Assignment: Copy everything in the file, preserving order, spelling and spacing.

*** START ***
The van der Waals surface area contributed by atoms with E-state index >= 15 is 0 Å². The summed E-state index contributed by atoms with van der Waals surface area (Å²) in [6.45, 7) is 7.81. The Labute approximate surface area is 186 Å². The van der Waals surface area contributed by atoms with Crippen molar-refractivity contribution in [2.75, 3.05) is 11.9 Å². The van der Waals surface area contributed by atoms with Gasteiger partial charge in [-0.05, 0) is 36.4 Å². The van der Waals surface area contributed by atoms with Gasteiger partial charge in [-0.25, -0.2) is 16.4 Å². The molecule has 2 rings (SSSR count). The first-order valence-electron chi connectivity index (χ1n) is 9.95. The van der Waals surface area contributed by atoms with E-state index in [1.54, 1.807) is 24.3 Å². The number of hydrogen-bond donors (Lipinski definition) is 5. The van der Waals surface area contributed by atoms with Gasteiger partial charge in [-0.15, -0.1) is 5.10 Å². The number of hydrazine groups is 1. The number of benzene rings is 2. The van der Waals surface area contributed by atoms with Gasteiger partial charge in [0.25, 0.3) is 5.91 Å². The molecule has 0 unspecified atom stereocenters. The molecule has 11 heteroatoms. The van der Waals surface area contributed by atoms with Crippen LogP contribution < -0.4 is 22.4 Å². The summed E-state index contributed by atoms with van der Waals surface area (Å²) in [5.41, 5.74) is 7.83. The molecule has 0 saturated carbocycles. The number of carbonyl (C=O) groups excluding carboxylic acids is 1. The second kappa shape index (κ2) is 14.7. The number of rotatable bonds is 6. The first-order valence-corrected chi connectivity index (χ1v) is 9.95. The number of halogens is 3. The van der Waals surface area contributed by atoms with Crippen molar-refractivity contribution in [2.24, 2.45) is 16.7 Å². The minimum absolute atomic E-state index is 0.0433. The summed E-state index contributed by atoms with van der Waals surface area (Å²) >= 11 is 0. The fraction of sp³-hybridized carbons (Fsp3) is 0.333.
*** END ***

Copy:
The van der Waals surface area contributed by atoms with E-state index >= 15 is 0 Å². The summed E-state index contributed by atoms with van der Waals surface area (Å²) in [6.45, 7) is 7.81. The Labute approximate surface area is 186 Å². The van der Waals surface area contributed by atoms with Crippen molar-refractivity contribution in [2.75, 3.05) is 11.9 Å². The van der Waals surface area contributed by atoms with Gasteiger partial charge in [-0.05, 0) is 36.4 Å². The van der Waals surface area contributed by atoms with Gasteiger partial charge in [-0.25, -0.2) is 16.4 Å². The molecule has 2 rings (SSSR count). The first-order valence-electron chi connectivity index (χ1n) is 9.95. The van der Waals surface area contributed by atoms with E-state index in [1.54, 1.807) is 24.3 Å². The number of hydrogen-bond donors (Lipinski definition) is 5. The van der Waals surface area contributed by atoms with Gasteiger partial charge in [-0.15, -0.1) is 5.10 Å². The number of hydrazine groups is 1. The number of benzene rings is 2. The van der Waals surface area contributed by atoms with Gasteiger partial charge in [0.25, 0.3) is 5.91 Å². The molecule has 0 unspecified atom stereocenters. The molecule has 11 heteroatoms. The van der Waals surface area contributed by atoms with Crippen LogP contribution < -0.4 is 22.4 Å². The summed E-state index contributed by atoms with van der Waals surface area (Å²) in [5.41, 5.74) is 7.83. The molecule has 0 saturated carbocycles. The number of carbonyl (C=O) groups excluding carboxylic acids is 1. The second kappa shape index (κ2) is 14.7. The number of rotatable bonds is 6. The first-order valence-corrected chi connectivity index (χ1v) is 9.95. The number of halogens is 3. The van der Waals surface area contributed by atoms with Crippen molar-refractivity contribution in [2.24, 2.45) is 16.7 Å². The minimum absolute atomic E-state index is 0.0433. The summed E-state index contributed by atoms with van der Waals surface area (Å²) >= 11 is 0. The fraction of sp³-hybridized carbons (Fsp3) is 0.333.